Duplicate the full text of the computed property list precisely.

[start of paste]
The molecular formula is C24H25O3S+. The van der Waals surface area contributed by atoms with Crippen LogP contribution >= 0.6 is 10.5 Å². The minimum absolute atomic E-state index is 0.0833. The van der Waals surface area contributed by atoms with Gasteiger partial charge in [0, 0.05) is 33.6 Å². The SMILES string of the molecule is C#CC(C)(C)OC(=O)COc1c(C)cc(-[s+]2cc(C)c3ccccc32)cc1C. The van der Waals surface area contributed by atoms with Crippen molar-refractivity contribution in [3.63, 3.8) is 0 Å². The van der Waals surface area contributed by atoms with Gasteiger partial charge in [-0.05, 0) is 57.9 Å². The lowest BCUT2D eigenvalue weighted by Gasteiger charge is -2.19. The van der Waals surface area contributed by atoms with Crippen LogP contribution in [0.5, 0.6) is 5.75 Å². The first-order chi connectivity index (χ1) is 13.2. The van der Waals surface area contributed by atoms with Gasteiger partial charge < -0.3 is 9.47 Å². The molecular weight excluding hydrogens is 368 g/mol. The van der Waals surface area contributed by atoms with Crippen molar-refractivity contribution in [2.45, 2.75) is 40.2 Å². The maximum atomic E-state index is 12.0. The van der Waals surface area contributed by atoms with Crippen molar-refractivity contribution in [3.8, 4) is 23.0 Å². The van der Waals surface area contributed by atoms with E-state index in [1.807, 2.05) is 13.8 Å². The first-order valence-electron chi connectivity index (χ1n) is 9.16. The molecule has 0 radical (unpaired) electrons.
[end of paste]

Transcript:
The molecular formula is C24H25O3S+. The van der Waals surface area contributed by atoms with Crippen LogP contribution >= 0.6 is 10.5 Å². The minimum absolute atomic E-state index is 0.0833. The van der Waals surface area contributed by atoms with Gasteiger partial charge in [0, 0.05) is 33.6 Å². The SMILES string of the molecule is C#CC(C)(C)OC(=O)COc1c(C)cc(-[s+]2cc(C)c3ccccc32)cc1C. The van der Waals surface area contributed by atoms with Crippen molar-refractivity contribution in [3.63, 3.8) is 0 Å². The van der Waals surface area contributed by atoms with Gasteiger partial charge in [-0.05, 0) is 57.9 Å². The lowest BCUT2D eigenvalue weighted by Gasteiger charge is -2.19. The van der Waals surface area contributed by atoms with Crippen LogP contribution in [0.5, 0.6) is 5.75 Å². The first-order chi connectivity index (χ1) is 13.2. The van der Waals surface area contributed by atoms with Gasteiger partial charge < -0.3 is 9.47 Å². The molecular weight excluding hydrogens is 368 g/mol. The van der Waals surface area contributed by atoms with Crippen molar-refractivity contribution in [2.45, 2.75) is 40.2 Å². The maximum atomic E-state index is 12.0. The van der Waals surface area contributed by atoms with Crippen molar-refractivity contribution in [3.8, 4) is 23.0 Å². The van der Waals surface area contributed by atoms with E-state index in [1.807, 2.05) is 13.8 Å². The first-order valence-electron chi connectivity index (χ1n) is 9.16. The molecule has 0 radical (unpaired) electrons.